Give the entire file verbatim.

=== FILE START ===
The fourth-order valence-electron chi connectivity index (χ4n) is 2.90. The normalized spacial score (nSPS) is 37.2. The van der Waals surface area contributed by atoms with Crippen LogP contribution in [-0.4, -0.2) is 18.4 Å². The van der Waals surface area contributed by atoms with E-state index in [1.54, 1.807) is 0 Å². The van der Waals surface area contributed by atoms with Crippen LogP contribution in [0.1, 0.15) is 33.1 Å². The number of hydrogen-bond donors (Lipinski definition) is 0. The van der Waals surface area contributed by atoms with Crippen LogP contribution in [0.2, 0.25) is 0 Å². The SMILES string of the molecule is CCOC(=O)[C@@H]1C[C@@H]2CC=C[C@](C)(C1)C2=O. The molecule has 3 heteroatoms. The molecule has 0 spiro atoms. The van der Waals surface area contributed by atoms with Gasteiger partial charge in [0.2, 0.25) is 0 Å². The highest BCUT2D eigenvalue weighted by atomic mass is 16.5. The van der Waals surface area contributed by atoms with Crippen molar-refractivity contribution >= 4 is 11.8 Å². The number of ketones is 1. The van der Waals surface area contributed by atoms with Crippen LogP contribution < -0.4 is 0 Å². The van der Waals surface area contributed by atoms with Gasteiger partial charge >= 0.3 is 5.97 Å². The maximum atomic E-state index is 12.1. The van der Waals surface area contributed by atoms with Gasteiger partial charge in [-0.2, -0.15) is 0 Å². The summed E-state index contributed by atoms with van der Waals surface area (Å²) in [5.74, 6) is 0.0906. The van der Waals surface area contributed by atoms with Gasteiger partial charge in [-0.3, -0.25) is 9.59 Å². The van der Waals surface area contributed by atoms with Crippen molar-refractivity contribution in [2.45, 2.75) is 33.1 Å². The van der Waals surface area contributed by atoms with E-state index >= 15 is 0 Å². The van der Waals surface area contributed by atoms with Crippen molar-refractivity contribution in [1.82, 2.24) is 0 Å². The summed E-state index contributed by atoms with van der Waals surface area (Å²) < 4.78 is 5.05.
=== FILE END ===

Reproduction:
The fourth-order valence-electron chi connectivity index (χ4n) is 2.90. The normalized spacial score (nSPS) is 37.2. The van der Waals surface area contributed by atoms with Crippen LogP contribution in [-0.4, -0.2) is 18.4 Å². The van der Waals surface area contributed by atoms with E-state index in [1.54, 1.807) is 0 Å². The van der Waals surface area contributed by atoms with Crippen LogP contribution in [0.1, 0.15) is 33.1 Å². The number of hydrogen-bond donors (Lipinski definition) is 0. The van der Waals surface area contributed by atoms with Crippen LogP contribution in [0.2, 0.25) is 0 Å². The SMILES string of the molecule is CCOC(=O)[C@@H]1C[C@@H]2CC=C[C@](C)(C1)C2=O. The molecule has 3 heteroatoms. The molecule has 0 spiro atoms. The van der Waals surface area contributed by atoms with Gasteiger partial charge in [0.2, 0.25) is 0 Å². The highest BCUT2D eigenvalue weighted by atomic mass is 16.5. The van der Waals surface area contributed by atoms with Crippen molar-refractivity contribution >= 4 is 11.8 Å². The number of ketones is 1. The van der Waals surface area contributed by atoms with Crippen LogP contribution < -0.4 is 0 Å². The van der Waals surface area contributed by atoms with Gasteiger partial charge >= 0.3 is 5.97 Å². The maximum atomic E-state index is 12.1. The van der Waals surface area contributed by atoms with Gasteiger partial charge in [-0.2, -0.15) is 0 Å². The summed E-state index contributed by atoms with van der Waals surface area (Å²) in [5.74, 6) is 0.0906. The van der Waals surface area contributed by atoms with Gasteiger partial charge in [-0.3, -0.25) is 9.59 Å². The van der Waals surface area contributed by atoms with Crippen molar-refractivity contribution in [2.45, 2.75) is 33.1 Å². The van der Waals surface area contributed by atoms with E-state index >= 15 is 0 Å². The van der Waals surface area contributed by atoms with Crippen molar-refractivity contribution in [1.82, 2.24) is 0 Å². The summed E-state index contributed by atoms with van der Waals surface area (Å²) < 4.78 is 5.05.